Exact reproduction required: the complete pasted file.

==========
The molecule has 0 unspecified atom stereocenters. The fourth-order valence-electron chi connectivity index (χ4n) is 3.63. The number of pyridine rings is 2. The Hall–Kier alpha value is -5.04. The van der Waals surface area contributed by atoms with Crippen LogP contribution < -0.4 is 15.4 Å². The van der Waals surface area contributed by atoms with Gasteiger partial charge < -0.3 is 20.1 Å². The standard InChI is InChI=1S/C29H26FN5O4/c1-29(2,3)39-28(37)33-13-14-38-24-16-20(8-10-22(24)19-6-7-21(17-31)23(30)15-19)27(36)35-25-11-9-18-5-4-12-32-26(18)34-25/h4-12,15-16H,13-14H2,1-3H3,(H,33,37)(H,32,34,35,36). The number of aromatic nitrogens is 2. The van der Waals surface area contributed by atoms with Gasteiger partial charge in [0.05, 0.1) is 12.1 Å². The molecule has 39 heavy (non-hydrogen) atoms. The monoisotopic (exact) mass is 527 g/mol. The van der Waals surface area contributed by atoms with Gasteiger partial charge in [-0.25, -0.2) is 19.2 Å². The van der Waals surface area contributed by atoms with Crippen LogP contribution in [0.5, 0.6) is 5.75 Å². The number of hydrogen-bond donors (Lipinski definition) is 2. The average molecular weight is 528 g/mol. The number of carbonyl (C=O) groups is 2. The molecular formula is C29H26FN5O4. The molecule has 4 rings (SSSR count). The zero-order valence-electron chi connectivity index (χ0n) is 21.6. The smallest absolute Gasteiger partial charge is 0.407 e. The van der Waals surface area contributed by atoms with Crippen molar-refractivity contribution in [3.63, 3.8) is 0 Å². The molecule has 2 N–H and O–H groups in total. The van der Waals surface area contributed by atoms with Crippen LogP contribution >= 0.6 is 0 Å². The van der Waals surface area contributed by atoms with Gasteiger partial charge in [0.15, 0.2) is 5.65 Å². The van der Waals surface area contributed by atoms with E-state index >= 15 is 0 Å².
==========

The molecule has 0 unspecified atom stereocenters. The fourth-order valence-electron chi connectivity index (χ4n) is 3.63. The number of pyridine rings is 2. The Hall–Kier alpha value is -5.04. The van der Waals surface area contributed by atoms with Crippen LogP contribution < -0.4 is 15.4 Å². The van der Waals surface area contributed by atoms with Gasteiger partial charge < -0.3 is 20.1 Å². The standard InChI is InChI=1S/C29H26FN5O4/c1-29(2,3)39-28(37)33-13-14-38-24-16-20(8-10-22(24)19-6-7-21(17-31)23(30)15-19)27(36)35-25-11-9-18-5-4-12-32-26(18)34-25/h4-12,15-16H,13-14H2,1-3H3,(H,33,37)(H,32,34,35,36). The number of aromatic nitrogens is 2. The van der Waals surface area contributed by atoms with Gasteiger partial charge in [0.05, 0.1) is 12.1 Å². The molecule has 39 heavy (non-hydrogen) atoms. The monoisotopic (exact) mass is 527 g/mol. The van der Waals surface area contributed by atoms with Gasteiger partial charge in [-0.25, -0.2) is 19.2 Å². The van der Waals surface area contributed by atoms with Crippen LogP contribution in [0.5, 0.6) is 5.75 Å². The number of hydrogen-bond donors (Lipinski definition) is 2. The average molecular weight is 528 g/mol. The number of carbonyl (C=O) groups is 2. The molecular formula is C29H26FN5O4. The molecule has 4 rings (SSSR count). The zero-order valence-electron chi connectivity index (χ0n) is 21.6. The smallest absolute Gasteiger partial charge is 0.407 e. The van der Waals surface area contributed by atoms with Crippen molar-refractivity contribution in [3.63, 3.8) is 0 Å². The molecule has 2 N–H and O–H groups in total. The van der Waals surface area contributed by atoms with Crippen LogP contribution >= 0.6 is 0 Å². The van der Waals surface area contributed by atoms with Gasteiger partial charge in [0.15, 0.2) is 5.65 Å². The van der Waals surface area contributed by atoms with E-state index >= 15 is 0 Å².